So here, in no particular order, are a few new year’s resolution I’ll be trying to keep:

Write the sequel to TBLP. I’m nearly done the rather detailed outline for the sequel to TBLP so it will soon be time to start the writing.  I’m excited yet filled with trepidation at the prospect.  I’m not sure how long it will take, but I’m on it!

Add more meaningful content to this blog rather than just littering it with every minor new development in the life of TBLP (I may find it interesting that libraries are ordering TBLP but I’m hard-pressed to expect anyone else to find it compelling reading!).  So, with this in mind:

  • I’ll blog a little about how I approach the task of writing.  I’m always interested in the how writers actually tackle the act of writing.  And I really mean the more practical aspects of it.  Do they write in the morning?  Do they write in long or short time spans?  Do they write in the kitchen?  How do they start?  Etc. etc.   I’m still feeling my way on this but I think I’ve learned a couple of things from writing TBLP.
  • I may also offer some observations on the broader topic of writing in general, and humour writing in particular. This will likely veer into questions of technique rather than just dealing with the more practical issues like  laptop versus pen and pad, kitchen versus home office, etc., noted above.

Continue to do whatever I can to promote TBLP. Since the Leacock shock in the spring, I’ve been quite busy with readings and speaking gigs at various writers festivals.  It’s been a new but very fulfilling and enjoyable experience for me.  And, I think that book sales are higher because of those events.  Even though M&S published TBLP in September, I think there are still appearances and talks and readings that I can do keep the name of the novel out there.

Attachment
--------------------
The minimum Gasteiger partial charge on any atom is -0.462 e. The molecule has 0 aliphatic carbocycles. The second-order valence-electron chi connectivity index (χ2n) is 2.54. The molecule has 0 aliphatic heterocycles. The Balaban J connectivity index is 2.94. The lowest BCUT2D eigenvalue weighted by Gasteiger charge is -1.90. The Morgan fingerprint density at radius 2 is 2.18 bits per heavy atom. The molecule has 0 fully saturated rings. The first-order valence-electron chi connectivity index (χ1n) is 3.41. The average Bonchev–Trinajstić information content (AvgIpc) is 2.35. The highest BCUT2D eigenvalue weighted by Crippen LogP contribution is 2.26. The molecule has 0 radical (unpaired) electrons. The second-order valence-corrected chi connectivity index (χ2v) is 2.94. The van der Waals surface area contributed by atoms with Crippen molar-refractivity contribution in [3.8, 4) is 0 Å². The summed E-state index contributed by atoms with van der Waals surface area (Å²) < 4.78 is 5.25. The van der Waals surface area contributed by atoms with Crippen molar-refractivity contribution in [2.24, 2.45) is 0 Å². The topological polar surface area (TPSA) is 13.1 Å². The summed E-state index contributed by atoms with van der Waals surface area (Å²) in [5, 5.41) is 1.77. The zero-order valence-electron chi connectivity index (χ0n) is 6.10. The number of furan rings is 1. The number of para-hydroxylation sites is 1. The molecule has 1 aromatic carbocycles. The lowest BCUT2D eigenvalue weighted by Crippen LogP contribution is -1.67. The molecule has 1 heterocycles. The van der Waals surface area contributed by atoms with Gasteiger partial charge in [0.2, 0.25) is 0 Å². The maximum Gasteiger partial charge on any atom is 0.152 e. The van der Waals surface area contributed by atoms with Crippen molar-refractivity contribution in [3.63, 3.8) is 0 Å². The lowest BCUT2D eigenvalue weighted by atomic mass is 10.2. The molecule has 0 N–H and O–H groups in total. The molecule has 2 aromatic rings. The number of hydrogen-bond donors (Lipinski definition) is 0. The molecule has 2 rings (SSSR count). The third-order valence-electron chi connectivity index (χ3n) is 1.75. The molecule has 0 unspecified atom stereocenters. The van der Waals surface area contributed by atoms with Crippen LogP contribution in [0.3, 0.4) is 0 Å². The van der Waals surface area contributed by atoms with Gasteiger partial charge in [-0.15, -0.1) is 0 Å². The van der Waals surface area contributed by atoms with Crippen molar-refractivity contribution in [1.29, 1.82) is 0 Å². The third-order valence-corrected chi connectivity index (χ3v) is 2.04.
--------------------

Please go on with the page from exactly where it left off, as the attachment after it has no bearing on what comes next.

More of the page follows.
Spend more meaningful time with my wife and two sons,  despite returning to a heavier evening and weekend writing schedule.  We’re a very busy family.  But being a busy family doesn’t mean we can’t be busy together.  It takes planning and patience, but nothing is more important.

Make 2009 a strong year professionally (i.e. my day job!). I derive great satisfaction from my work as a PR professional.  I work with some wonderful people, clients and colleagues alike.  We have a great PR firm in Toronto and Ottawa and we’re doing some very interesting and innovative work for our clients.  I want that to continue and grow even more.

So here’s to a wonderful and memorable 2008 and a happy and healthy 2009.